Publisher of New York Times and International Bestselling Author L. Ron Hubbard

Axiom of the Stable Datum
Know And Not-Know

Axiom of the Stable Datum

Axiom of the Stable Datum
Know And Not-Know

With requests for L. Ron Hubbard’s books now arriving from locations as distant as Cairo and Tel Aviv, Mr. Hubbard determined that a more central location was needed to monitor the growth of international Scientology. Thus was established the Founding Church of Scientology in Washington, DC. Moreover, with that new Church came something else: the first Scientology Academy—the Academy of Religious Arts and Sciences. While these organizational developments marked a first, the story of technical advance likewise presented a monumental picture. Specifically, with the discovery of one of the most far-reaching principles in Scientology, Axiom 53 (the Axiom of the Stable Datum), L. Ron Hubbard had found an answer to all aberration and the basic theory of sanity or ability. And making its entrance in step with Axiom 53 came another milestone—the four postulates that let the thetan to his fall from native state and the processes for their resolution. Mr. Hubbard concurrently hatted auditors on how to disseminate, providing them with The Scientologist: A Manual on Dissemination of Material, and an article, “Start That Practice!” in which he detailed how to carry the torch for success.

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Format: Compact Disc
Lectures: 7

More About Axiom of the Stable Datum

So we have postulate one, Not-Know (this is on an analytical level); postulate two, Know; postulate three, Forget; and postulate four, Remember. —L. Ron Hubbard

By the summer of 1955, the Hubbard Association of Scientologists International in Phoenix had grown to eight buildings and a sizeable full-time staff. As for why, with ACC graduates now spearheading expansion across their geographic zones, the combined force of Scientologists was making their influence felt across the planet. British Scientology, with five hundred auditors, stretched from Liverpool in the north of England to Croydon in the south. Auditors by the dozen were training in South Africa. Scientology had taken root in Australia and New Zealand was booming. Nor was that all. News of L. Ron Hubbard’s breakthroughs had circulated so broadly that requests for books came in from locations as distant as Tel Aviv and Cairo. All the while, coast to coast in the United States, expansion continued to drive forward.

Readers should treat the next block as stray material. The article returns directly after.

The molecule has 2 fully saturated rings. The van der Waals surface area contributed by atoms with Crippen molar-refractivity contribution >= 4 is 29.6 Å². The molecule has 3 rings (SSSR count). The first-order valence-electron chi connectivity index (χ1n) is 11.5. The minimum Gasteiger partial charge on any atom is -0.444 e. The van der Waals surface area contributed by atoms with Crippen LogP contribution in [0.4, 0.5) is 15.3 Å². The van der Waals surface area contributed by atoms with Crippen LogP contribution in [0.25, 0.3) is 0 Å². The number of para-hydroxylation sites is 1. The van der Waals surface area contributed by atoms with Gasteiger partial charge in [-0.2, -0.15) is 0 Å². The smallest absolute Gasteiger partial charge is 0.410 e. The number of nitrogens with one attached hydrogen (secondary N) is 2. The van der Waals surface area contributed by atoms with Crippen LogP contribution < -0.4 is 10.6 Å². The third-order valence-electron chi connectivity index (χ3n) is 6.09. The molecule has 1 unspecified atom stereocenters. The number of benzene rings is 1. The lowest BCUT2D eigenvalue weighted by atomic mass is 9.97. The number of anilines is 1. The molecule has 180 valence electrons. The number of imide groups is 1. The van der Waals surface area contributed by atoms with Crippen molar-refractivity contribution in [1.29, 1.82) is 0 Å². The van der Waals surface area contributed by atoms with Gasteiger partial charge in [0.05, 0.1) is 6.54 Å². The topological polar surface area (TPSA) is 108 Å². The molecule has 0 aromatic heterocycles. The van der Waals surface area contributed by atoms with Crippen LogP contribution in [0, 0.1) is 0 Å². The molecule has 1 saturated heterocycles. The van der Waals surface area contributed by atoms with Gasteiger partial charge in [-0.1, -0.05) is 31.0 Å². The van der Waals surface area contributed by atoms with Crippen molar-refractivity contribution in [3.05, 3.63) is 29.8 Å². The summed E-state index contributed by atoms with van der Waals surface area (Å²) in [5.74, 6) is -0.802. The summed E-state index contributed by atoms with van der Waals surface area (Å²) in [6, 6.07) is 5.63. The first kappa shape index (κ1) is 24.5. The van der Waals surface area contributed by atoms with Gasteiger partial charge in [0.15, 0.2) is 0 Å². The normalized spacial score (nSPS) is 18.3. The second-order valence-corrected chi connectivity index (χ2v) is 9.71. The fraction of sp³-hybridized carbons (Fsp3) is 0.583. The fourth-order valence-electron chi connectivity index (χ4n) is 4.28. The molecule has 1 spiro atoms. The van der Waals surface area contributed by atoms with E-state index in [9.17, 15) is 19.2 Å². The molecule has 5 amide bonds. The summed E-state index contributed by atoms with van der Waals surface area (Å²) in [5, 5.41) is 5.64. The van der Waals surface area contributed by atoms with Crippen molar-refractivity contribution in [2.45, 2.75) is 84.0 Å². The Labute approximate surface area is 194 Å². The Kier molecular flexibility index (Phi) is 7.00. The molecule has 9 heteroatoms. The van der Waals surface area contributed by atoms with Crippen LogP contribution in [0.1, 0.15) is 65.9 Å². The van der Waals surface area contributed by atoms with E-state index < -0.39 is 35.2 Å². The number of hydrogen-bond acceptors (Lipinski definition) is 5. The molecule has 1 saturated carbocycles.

Realizing that a more central location was needed to monitor the growth of international Scientology, Mr. Hubbard decided to move to Washington, DC. Thus, in July 1955, with a Distribution Center established in nearby Silver Spring, Maryland, to publish and disseminate the materials, the Founding Church of Scientology was established at 1845 “R” Street NW. More to the point, that new Church also saw the establishment of the first Scientology Academy—The Academy of Religious Arts and Sciences.